Age-verifying regex that should reject 3-digit numbers that begin with zero returning something strange

I'm attempting to write a piece of regex code that verifies an age that has 1,2, or 3 digits for a simple form. If it has 3 digits, the leading digit must be a 1, and the leading digit is never 0.

What I have so far:

`/^1[0-9][0-9]\$|^[0-9][0-9]\$|^[0-9]\$/`

An example of this odd behavior:

``````> myRe = /^1[0-9][0-9]\$|^[0-9][0-9]\$/;
> myRe.exec(023);
["19"]
> myRe.exec(052);
["42"]
``````
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Ignoring the octal problem, why not check if the number is smaller than 999 (i.e. 3 long), then check that the first is 1 and not 0? That seems cleaner than a slightly opaque regex. –  Rich Bradshaw Dec 3 '12 at 8:18
`/^1?\d{1,2}\$/` –  zerkms Dec 3 '12 at 8:19
@RichBradshaw This is for an assignment on JavaScript and form validation with regular expressions. –  Nathan Jones Dec 3 '12 at 8:22
Thanks for all of the quick, helpful responses! –  Nathan Jones Dec 3 '12 at 8:31
Ah, that makes sense. I wouldn't recommend doing it like this in real life though. Did you know that you can write `<input pattern='\$REGEX_GOES_HERE\$' />`, then in new browsers you won't be allowed to submit the form unless it matches? –  Rich Bradshaw Dec 3 '12 at 14:01

`023` is a number, and regular expressions don't work on numbers. So JavaScript converts the number into a string first. And because of the zero, it is an octal number; so 023 is actually `2 * 8 + 3`, and not `2 * 10 + 3`.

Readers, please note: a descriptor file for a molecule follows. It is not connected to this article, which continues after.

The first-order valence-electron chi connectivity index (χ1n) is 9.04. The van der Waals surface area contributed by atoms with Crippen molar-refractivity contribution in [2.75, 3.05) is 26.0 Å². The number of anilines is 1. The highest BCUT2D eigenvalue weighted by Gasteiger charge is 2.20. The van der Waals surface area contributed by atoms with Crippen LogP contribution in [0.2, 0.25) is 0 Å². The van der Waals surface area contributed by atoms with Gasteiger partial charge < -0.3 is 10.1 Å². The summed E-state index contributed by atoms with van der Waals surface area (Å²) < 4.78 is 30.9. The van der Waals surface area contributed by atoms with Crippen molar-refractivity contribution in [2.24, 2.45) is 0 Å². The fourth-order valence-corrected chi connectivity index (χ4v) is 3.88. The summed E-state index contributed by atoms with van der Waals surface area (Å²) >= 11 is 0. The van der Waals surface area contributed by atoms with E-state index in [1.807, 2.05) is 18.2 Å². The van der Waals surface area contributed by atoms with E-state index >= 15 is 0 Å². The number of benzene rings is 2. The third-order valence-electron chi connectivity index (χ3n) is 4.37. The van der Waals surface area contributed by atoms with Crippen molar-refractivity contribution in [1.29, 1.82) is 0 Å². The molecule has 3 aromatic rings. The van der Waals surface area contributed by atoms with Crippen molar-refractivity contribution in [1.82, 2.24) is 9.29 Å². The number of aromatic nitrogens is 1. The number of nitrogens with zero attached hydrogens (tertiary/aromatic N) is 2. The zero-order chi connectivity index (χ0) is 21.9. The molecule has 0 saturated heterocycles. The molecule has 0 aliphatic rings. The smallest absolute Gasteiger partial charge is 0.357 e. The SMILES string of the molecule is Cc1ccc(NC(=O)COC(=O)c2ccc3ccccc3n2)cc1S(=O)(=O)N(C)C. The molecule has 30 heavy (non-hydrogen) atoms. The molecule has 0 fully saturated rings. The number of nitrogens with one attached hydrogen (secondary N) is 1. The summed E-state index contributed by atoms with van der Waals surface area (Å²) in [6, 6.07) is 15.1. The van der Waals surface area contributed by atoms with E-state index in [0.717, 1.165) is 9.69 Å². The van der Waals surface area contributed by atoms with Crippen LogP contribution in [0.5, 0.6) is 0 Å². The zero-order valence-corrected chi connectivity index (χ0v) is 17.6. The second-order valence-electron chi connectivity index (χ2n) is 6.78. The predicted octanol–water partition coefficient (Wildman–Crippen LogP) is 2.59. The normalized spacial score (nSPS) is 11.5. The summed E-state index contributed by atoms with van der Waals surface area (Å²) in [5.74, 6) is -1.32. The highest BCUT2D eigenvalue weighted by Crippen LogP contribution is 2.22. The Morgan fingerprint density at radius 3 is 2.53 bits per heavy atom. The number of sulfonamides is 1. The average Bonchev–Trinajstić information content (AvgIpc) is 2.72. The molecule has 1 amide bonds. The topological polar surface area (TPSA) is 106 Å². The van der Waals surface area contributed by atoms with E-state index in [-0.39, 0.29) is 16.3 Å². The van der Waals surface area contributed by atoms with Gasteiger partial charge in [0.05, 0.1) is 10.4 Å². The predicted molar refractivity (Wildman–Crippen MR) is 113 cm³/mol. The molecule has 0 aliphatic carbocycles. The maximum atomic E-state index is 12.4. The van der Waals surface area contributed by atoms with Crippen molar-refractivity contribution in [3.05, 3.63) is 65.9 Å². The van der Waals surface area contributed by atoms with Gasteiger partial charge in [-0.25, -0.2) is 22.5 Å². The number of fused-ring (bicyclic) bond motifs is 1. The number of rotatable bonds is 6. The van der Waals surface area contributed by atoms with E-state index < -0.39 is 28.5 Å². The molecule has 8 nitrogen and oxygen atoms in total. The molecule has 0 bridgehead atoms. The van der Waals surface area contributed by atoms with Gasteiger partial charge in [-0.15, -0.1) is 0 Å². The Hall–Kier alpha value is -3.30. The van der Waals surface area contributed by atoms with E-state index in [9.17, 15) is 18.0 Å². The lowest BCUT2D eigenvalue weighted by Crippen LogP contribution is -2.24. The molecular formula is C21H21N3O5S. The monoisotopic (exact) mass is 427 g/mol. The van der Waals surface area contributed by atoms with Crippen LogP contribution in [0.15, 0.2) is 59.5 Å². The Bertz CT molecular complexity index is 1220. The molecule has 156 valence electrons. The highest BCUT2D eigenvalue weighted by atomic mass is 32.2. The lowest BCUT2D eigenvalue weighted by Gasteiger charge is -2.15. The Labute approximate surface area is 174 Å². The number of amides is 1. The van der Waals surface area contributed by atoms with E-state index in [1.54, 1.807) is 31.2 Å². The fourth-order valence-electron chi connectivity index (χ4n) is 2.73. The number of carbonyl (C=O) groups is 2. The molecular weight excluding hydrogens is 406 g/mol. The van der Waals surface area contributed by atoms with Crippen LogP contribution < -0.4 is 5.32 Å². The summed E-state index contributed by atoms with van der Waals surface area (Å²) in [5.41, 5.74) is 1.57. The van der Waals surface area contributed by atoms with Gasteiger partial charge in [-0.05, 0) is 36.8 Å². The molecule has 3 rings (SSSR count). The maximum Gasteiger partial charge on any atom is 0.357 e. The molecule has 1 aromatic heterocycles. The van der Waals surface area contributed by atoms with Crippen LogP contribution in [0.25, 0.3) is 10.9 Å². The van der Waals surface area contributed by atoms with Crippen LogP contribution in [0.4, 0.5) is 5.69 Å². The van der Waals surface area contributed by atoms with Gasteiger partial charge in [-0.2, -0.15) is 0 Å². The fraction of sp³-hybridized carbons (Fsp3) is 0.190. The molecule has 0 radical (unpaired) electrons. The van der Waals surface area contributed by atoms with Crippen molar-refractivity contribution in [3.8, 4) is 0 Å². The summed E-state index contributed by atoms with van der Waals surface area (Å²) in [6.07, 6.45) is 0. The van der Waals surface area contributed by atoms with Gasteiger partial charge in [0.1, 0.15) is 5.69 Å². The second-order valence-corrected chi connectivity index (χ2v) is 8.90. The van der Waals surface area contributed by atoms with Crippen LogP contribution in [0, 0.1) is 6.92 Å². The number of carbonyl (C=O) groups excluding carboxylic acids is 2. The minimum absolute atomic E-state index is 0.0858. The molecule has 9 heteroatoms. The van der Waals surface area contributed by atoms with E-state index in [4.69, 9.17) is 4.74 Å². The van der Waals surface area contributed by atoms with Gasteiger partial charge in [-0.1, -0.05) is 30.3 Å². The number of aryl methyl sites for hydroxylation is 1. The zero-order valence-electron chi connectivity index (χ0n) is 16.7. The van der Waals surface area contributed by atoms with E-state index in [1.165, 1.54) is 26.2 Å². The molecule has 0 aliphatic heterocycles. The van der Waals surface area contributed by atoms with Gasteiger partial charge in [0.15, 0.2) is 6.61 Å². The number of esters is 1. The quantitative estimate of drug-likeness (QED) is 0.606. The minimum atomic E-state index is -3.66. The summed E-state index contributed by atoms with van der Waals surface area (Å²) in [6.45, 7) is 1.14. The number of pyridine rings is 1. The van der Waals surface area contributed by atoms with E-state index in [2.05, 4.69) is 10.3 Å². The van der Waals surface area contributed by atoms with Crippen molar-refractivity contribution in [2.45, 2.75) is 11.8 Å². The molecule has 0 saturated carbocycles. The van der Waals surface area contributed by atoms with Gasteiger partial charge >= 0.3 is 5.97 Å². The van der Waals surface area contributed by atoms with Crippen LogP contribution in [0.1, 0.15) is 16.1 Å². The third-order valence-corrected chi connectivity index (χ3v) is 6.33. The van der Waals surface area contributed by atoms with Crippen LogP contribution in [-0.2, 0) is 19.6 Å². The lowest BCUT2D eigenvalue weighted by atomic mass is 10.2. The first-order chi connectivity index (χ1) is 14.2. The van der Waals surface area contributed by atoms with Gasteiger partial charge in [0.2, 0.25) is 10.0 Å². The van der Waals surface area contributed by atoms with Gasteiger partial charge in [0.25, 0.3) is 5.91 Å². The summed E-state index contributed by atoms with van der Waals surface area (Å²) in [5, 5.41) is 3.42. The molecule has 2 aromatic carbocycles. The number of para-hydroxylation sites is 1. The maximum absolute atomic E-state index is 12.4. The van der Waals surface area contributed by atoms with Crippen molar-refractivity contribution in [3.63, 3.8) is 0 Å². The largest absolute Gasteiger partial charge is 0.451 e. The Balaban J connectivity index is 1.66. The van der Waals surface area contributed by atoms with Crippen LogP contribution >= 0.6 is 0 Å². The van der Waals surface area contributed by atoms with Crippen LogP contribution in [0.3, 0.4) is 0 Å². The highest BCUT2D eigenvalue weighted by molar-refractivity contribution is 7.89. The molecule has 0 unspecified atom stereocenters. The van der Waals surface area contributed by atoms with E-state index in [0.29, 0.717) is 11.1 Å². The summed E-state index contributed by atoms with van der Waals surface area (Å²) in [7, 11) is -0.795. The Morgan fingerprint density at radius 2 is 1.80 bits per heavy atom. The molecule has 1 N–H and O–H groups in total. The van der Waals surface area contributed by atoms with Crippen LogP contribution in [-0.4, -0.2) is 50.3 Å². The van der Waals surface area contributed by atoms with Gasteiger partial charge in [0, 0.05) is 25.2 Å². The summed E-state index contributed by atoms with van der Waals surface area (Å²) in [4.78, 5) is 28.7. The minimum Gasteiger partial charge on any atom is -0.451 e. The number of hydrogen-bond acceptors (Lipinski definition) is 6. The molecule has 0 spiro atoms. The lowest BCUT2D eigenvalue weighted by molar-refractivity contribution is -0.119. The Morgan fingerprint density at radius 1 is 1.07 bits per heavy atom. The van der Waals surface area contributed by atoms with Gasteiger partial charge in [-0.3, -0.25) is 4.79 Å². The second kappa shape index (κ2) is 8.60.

You want to do `myRe.exec("023")` instead. Also, you might want to modify your regex so that the first digit in the double-digit branch and the single digit in the last branch read `[1-9]`, and not `[0-9]`.

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If you start a number literal with 0 it's interpreted as octal (base 8). So 052 (base 8) is actually 42 (base 10). Which is then converted to string ("42") and regexed.

As far as your regex goes: I'd improve it a bit like so:

``````/^1[0-9][0-9]\$|^[1-9][0-9]\$|^[0-9]\$/
``````
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You're appplying your RegExp against a number. RegExps expect a string argument.

Therefore:

``````> myRe = /^1[0-9][0-9]\$|^[0-9][0-9]\$/;
> myRe.exec('023');
null
> myRe.exec('23');
["23"]
> myRe.exec('052');
null
> myRe.exec('52');
["52"]
``````

As expected.

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In the expression

``````myRe.exec(023);
``````

`023` is an octal number. What you want to check is a string. So enclose it in quotes

`/^1?\d{1,2}\$/` - and here is a shorter and more readable version of the same regex.

Or `/^1?\d?\d\$/` whichever you like more.

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